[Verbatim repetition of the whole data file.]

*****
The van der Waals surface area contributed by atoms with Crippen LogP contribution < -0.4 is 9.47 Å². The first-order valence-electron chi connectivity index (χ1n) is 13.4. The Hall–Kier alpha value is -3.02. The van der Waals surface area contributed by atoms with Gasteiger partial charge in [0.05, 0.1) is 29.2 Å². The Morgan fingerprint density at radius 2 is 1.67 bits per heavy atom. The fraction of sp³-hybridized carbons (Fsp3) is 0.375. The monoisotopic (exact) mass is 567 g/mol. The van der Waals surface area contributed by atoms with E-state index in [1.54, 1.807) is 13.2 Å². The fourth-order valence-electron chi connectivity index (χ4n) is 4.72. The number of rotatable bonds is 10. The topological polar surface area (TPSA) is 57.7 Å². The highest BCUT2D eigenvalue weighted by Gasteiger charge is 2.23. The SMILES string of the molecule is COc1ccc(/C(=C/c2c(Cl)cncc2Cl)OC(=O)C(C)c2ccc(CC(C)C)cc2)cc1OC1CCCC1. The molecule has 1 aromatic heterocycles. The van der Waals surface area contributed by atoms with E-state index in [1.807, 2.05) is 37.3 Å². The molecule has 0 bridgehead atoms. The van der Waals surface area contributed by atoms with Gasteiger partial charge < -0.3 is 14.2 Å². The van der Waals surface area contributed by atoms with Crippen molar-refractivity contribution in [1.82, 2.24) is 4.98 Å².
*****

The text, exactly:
The van der Waals surface area contributed by atoms with Crippen LogP contribution < -0.4 is 9.47 Å². The first-order valence-electron chi connectivity index (χ1n) is 13.4. The Hall–Kier alpha value is -3.02. The van der Waals surface area contributed by atoms with Gasteiger partial charge in [0.05, 0.1) is 29.2 Å². The Morgan fingerprint density at radius 2 is 1.67 bits per heavy atom. The fraction of sp³-hybridized carbons (Fsp3) is 0.375. The monoisotopic (exact) mass is 567 g/mol. The van der Waals surface area contributed by atoms with E-state index in [1.54, 1.807) is 13.2 Å². The fourth-order valence-electron chi connectivity index (χ4n) is 4.72. The number of rotatable bonds is 10. The topological polar surface area (TPSA) is 57.7 Å². The highest BCUT2D eigenvalue weighted by Gasteiger charge is 2.23. The SMILES string of the molecule is COc1ccc(/C(=C/c2c(Cl)cncc2Cl)OC(=O)C(C)c2ccc(CC(C)C)cc2)cc1OC1CCCC1. The molecule has 1 aromatic heterocycles. The van der Waals surface area contributed by atoms with E-state index in [1.807, 2.05) is 37.3 Å². The molecule has 0 bridgehead atoms. The van der Waals surface area contributed by atoms with Gasteiger partial charge < -0.3 is 14.2 Å². The van der Waals surface area contributed by atoms with Crippen molar-refractivity contribution in [1.82, 2.24) is 4.98 Å².